Novartis expects lower 2012 margin, despite cost cuts

Want a perspective on Novartis' latest results? Pick one. From the glass-half-full point of view, you could say that the Swiss drugmaker's ($NVS) Q4 sales are up 4%, to $14.8 billion, partly because of strong sales of newer meds such as the eye drug Lucentis and cancer treatment Tasigna, and full-year sales grew even more, by 16%. You could say that the Alcon ($ACL) purchase is paying off, as strong growth there helped to buoy the numbers. You could point to the fact that the company hiked its dividend, citing improvement in its core financials.

But the glass-half-empty side has a strong case. Yes, sales grew, but profits tanked. Fourth-quarter net profits dropped by almost half, thanks to $1.5 billion in charges. Sales at the Sandoz generics unit fell on brisk competition for copycat meds. Manufacturing issues pushed consumer health revenues downward for the quarter. The 16% rise in full-year sales was fueled by the weak U.S. dollar.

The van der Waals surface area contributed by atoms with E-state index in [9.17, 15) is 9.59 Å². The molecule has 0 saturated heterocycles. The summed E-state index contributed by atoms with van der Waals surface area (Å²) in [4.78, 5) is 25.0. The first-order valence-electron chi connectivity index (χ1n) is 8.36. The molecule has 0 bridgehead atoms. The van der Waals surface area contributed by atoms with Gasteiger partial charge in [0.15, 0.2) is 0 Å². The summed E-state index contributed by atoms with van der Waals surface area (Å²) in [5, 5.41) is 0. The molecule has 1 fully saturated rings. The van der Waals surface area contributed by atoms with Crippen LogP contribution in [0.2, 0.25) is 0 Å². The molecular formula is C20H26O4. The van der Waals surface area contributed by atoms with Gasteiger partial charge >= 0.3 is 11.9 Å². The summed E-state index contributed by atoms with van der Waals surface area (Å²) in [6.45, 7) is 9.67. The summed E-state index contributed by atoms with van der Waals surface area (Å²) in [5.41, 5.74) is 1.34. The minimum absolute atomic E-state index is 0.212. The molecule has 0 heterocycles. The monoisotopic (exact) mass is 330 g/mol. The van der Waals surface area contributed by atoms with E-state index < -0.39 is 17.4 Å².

And the outlook for 2012 leans toward the half-empty side, too. Novartis says margins for this year will be "slightly below" the 27.2% achieved in 2011, the Financial Times points out. Generic competition and pricing pressures will contribute to that slip--and the manufacturing problems could, too, if FDA scrutiny holds up consumer-product shipments significantly.

That expected pinch comes despite several rounds of job cuts and other cost-containment measures announced over the last several months, including 2,000 cuts to the U.S. workforce revealed a few weeks ago. The cost cuts and layoffs "are not expected to fully offset the loss of margin" from, for instance, the loss of patent protection on its big seller Diovan, the company says.

As The Wall Street Journal points out, analysts have expressed a "benign" view of the earnings announcement. The one-off charges were expected, they say, and the 2012 guidance is "respectable." But investors were inclined to follow the pessimistic point of view: The company's shares were down 3.6% on the news, making Novartis the worst-performing European stock of the day.

- read the FT piece
- get more from Swiss Info
- see the WSJ article